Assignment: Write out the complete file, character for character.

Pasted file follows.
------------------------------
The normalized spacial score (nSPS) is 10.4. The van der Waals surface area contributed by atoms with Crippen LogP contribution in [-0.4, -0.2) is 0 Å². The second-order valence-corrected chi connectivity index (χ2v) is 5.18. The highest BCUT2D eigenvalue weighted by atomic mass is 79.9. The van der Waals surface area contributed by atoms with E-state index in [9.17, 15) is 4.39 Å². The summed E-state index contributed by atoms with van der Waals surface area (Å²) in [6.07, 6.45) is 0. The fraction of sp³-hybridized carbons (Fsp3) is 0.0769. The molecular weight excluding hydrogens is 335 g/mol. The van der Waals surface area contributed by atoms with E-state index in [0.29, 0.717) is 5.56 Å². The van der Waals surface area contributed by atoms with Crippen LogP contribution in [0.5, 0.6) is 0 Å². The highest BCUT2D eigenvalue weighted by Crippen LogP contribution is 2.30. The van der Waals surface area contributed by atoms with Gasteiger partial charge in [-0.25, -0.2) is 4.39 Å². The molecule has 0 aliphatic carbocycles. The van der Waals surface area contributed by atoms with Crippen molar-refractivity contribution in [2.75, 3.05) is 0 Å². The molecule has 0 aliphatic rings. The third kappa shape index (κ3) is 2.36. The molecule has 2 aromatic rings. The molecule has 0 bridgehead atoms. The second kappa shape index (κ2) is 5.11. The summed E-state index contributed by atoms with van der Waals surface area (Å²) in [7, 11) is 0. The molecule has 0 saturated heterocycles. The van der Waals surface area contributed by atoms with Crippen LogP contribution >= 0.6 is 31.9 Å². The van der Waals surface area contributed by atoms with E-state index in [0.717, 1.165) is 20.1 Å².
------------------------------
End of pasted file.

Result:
The normalized spacial score (nSPS) is 10.4. The van der Waals surface area contributed by atoms with Crippen LogP contribution in [-0.4, -0.2) is 0 Å². The second-order valence-corrected chi connectivity index (χ2v) is 5.18. The highest BCUT2D eigenvalue weighted by atomic mass is 79.9. The van der Waals surface area contributed by atoms with E-state index in [9.17, 15) is 4.39 Å². The summed E-state index contributed by atoms with van der Waals surface area (Å²) in [6.07, 6.45) is 0. The fraction of sp³-hybridized carbons (Fsp3) is 0.0769. The molecular weight excluding hydrogens is 335 g/mol. The van der Waals surface area contributed by atoms with E-state index in [0.29, 0.717) is 5.56 Å². The van der Waals surface area contributed by atoms with Crippen LogP contribution in [0.5, 0.6) is 0 Å². The highest BCUT2D eigenvalue weighted by Crippen LogP contribution is 2.30. The van der Waals surface area contributed by atoms with Gasteiger partial charge in [-0.25, -0.2) is 4.39 Å². The molecule has 0 aliphatic carbocycles. The van der Waals surface area contributed by atoms with Crippen molar-refractivity contribution in [2.75, 3.05) is 0 Å². The molecule has 0 aliphatic rings. The third kappa shape index (κ3) is 2.36. The molecule has 2 aromatic rings. The molecule has 0 bridgehead atoms. The second kappa shape index (κ2) is 5.11. The summed E-state index contributed by atoms with van der Waals surface area (Å²) in [7, 11) is 0. The molecule has 0 saturated heterocycles. The van der Waals surface area contributed by atoms with Crippen LogP contribution >= 0.6 is 31.9 Å². The van der Waals surface area contributed by atoms with E-state index in [0.717, 1.165) is 20.1 Å².